Your Session has timed out. Please sign back in to continue.


Ivanov, K., and Avramova, M., 2007, “Progress and Challenges in the Development and Qualification of Multi-Level Multi-Physics Coupled Methodologies for Reactor Analysis,” Proceedings of the International Congress on Advances in Nuclear Power Plants (ICAP 2007), Nice, France, May 13–18, .
Seydaliev, M., and Caswell, D., 2014, “CORBA and MPI-Based “Backbone” for Coupling Advanced Simulation Tools,” AECL Nucl. Rev., 3(2), pp. 83–90. 10.12943/ANR.2014.00036
The Consortium for Advanced Simulation or LWRs (CASL), 2016, http://www.casl.gov/ (accessed July 13, 2016).
Kim, M., Kim, H.-K., Kim, H.-J., Hwang, S. H., Hong, I. S., and Kim, C. H., 2006, “Enhancement of Safety Analysis Capability for a CANDU-6 Reactor Using RELAP-CANDU/SCAN Coupled Code System,” Nucl. Technol., 156(2), pp. 159–167.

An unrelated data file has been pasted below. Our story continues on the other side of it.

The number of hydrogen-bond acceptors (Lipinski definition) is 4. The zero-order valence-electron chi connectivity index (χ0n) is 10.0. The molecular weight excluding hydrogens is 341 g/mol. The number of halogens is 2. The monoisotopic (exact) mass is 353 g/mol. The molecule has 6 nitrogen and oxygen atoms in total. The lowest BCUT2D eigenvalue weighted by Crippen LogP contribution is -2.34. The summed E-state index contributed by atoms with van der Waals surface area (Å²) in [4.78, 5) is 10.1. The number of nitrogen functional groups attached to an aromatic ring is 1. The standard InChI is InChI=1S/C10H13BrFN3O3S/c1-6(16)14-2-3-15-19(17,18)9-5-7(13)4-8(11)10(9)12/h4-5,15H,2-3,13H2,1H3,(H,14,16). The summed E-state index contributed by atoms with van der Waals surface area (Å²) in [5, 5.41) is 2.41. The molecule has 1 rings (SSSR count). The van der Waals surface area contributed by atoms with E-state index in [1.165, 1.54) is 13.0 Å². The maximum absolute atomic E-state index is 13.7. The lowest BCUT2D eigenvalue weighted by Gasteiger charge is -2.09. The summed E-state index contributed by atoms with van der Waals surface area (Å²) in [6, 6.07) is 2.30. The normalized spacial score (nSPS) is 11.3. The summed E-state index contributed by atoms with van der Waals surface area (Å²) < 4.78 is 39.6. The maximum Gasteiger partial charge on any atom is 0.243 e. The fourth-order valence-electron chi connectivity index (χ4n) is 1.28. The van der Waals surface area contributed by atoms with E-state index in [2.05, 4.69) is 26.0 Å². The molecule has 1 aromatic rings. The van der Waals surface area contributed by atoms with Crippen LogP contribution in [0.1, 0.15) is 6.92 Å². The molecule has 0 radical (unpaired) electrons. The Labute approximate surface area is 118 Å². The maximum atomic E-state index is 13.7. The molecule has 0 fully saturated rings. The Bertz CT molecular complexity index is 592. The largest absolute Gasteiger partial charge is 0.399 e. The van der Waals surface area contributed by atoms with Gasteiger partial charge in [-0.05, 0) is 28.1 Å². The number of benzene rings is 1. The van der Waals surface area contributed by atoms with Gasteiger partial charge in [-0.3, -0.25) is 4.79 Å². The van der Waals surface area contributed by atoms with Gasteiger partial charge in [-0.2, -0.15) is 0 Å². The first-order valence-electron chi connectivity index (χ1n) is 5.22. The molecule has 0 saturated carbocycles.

Dupleac, D., Prisecaru, I., Ghitescu, P., and Negut, G., 2007, “Effect of CANDU 6 Core Modeling on Large Break LOCA Analysis,” Proceedings of the 12th International Meeting on Nuclear Reactor Thermal Hydraulics (NURETH-12), Pittsburgh, PA, Sept. 30–Oct. 4, .
Szabo, T., Kretzschmar, F., and Schulenberg, T., 2014, “Obtaining a More Realistic Hydrogen Distribution in the Containment by Coupling MELCOR With GASFLOW,” Nucl. Eng. Des., 269, pp. 330–339. 0029-5493 10.1016/j.nucengdes.2013.07.009
Gouja, I., Avramova, M., and Rubin, A., 2010, “Development and Optimization of Coupling Interfaces Between Reactor Core Neutronics and Thermal-Hydraulic Codes,” Proceedings of the International Conference on Advances in Reactor Physics to Power the Nuclear Renaissance (PHYSOR 2010), Pittsburgh, PA, May 9–14.